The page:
Drawing on the associations between the dead and the living renders it possible to approach death not as something final and complete, but rather as a regenerative force for new forms of embodiment, relations, narratives and words. Funeral ceremonies, burial rituals, and mourning practices and discourses manifest cultural, social and political roles of death in constituting and organizing life. Death constitutes a field in and through which material and immaterial forms of social membership are produced and solidified. In that sense, a focus on death and the dead presents new perspectives on multiple social projects, cultural dynamics, political claims, social memory and power relations. Within this framework on social and political life of death, this talk explores the following questions: How do the dead speak with the living? How do ghosts, zombies and spirits carve out a space for themselves in social and political life? What does haunting actually tell the living? Aslı Zengin will weave her answers from Ahmed Saadawi’s novel, Frankenstein in Baghdad, and discuss what the dead tell us about justice and resistance in a world ridden with occupation, violence and war, in a world where the boundary between the dead and living is suspended, and disappearances and massacres loom around.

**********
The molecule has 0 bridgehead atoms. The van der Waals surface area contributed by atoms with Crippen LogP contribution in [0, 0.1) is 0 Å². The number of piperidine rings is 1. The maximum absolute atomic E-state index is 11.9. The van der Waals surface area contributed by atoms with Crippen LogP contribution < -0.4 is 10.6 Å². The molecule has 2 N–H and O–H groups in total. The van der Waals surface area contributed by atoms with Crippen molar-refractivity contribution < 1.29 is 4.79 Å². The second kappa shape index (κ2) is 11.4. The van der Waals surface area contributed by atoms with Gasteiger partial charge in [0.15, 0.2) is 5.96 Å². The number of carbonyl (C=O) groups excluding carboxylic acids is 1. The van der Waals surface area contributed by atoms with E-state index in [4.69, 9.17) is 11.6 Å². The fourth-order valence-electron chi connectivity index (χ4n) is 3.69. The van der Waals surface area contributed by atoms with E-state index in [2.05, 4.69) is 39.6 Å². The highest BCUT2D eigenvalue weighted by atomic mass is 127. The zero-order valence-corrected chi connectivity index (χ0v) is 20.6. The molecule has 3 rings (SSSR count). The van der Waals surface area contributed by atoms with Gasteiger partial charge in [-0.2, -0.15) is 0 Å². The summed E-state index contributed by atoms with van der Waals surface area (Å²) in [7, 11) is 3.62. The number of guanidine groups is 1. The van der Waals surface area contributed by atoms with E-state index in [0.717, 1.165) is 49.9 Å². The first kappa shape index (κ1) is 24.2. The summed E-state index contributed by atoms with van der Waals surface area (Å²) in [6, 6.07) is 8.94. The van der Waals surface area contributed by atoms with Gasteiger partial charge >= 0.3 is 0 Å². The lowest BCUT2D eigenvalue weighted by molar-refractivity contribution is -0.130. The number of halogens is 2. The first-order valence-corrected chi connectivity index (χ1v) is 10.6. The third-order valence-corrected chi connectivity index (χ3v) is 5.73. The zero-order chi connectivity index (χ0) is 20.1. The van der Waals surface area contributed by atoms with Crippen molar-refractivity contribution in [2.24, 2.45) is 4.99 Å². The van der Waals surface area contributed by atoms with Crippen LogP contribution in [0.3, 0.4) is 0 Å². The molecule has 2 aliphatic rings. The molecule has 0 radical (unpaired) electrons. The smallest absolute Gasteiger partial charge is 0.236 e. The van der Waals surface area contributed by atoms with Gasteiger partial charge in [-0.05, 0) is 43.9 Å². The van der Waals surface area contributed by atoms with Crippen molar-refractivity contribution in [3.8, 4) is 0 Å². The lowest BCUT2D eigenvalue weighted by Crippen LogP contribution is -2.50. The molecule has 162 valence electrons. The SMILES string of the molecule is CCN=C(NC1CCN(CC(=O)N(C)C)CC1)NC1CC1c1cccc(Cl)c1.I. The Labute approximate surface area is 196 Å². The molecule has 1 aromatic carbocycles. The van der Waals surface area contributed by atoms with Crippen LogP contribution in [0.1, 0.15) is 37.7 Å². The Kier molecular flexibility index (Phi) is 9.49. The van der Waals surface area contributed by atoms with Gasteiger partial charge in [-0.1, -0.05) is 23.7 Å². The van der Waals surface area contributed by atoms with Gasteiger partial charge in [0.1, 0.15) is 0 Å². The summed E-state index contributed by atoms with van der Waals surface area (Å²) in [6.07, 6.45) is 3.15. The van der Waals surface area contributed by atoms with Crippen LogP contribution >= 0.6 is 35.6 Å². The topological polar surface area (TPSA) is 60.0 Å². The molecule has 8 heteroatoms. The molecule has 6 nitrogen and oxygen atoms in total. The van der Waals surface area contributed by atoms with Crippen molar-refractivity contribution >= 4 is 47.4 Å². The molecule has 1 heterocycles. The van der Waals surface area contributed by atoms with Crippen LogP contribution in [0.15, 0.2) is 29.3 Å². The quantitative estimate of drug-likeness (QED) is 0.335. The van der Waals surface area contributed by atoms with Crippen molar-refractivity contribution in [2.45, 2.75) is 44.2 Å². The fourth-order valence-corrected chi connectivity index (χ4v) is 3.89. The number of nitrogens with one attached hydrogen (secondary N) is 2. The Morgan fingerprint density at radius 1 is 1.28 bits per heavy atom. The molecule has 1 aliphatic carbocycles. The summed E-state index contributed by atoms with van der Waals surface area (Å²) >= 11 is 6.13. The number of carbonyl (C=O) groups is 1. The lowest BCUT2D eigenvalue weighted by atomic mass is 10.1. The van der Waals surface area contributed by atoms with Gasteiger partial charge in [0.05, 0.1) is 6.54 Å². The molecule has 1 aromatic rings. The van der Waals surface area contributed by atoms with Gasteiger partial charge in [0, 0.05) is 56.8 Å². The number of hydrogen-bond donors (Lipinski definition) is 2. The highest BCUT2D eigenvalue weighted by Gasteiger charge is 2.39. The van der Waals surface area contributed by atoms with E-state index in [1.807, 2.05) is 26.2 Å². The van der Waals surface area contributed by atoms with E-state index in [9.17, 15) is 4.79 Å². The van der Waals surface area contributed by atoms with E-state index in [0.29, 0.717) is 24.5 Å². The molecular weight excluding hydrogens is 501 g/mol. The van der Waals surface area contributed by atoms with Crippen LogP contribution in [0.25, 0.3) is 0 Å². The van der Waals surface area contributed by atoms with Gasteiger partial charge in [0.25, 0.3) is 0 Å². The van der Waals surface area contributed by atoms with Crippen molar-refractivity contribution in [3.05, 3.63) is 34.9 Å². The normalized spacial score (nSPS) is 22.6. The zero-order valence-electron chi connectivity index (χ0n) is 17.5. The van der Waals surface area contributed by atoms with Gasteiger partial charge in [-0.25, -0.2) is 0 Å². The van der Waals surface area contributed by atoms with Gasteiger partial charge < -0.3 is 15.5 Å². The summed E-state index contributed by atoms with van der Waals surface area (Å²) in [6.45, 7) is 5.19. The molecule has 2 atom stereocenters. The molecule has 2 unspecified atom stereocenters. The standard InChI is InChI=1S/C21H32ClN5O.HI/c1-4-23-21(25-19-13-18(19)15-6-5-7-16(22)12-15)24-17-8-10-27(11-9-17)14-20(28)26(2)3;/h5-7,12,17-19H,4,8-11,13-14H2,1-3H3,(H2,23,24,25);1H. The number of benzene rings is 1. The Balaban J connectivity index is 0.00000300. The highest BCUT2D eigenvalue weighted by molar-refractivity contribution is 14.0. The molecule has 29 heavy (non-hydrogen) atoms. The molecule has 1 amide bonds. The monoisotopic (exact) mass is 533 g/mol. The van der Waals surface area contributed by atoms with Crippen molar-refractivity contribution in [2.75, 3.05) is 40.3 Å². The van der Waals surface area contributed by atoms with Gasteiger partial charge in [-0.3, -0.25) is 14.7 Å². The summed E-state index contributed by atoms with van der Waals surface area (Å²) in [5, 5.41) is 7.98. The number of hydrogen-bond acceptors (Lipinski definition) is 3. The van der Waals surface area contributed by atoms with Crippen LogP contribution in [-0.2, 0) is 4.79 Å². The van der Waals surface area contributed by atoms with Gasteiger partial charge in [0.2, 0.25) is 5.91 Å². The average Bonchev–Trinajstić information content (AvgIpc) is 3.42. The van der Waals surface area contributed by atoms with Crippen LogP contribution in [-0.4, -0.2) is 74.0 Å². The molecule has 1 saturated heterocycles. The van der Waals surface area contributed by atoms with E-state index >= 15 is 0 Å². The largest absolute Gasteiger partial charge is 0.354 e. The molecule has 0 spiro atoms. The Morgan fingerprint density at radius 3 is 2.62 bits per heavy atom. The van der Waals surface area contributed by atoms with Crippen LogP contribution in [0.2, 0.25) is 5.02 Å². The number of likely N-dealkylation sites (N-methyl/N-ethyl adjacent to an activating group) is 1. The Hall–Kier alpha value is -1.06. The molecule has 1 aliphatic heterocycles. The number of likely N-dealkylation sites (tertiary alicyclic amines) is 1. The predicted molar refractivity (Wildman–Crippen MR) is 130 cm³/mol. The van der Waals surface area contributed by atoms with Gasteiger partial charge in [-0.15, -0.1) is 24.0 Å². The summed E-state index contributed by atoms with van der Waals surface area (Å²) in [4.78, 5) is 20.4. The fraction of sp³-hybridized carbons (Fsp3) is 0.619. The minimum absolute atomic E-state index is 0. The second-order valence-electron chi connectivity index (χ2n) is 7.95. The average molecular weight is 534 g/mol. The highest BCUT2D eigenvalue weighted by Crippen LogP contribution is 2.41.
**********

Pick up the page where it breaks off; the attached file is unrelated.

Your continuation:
Aslı Zengin is Assistant Professor in the Department of Women’s, Gender and Sexuality Studies at Rutgers University-New Brunswick. Before joining Rutgers, she held postdoctoral and teaching positions at Brown, Harvard, and Brandeis Universities. Her first book, Intimacy of Power: Women Prostitutes, Sex Work and Violence in İstanbul [İktidarın Mahremiyeti: İstanbul’da Hayat Kadınları, Seks İşçiliği ve Şiddet], was published in Turkish. Her second book, Violent Intimacies: The Trans Everyday and the Making of an Urban World is forthcoming in 2023 from Duke University Press. Her research lies at the intersection of ethnography of gender non-conforming lives and deaths; medico-legal regimes of sex, gender and sexuality; critical studies of violence and sovereignty; as well as transnational feminist and LGBTQ movements in the Middle East with a special focus on Turkey.
This talk is part of a film program featuring films about crime, genocide and accountability.
KIRIK’s 2022 programs are supported by SAHA as part of the Sustainability Fund 2021-2022.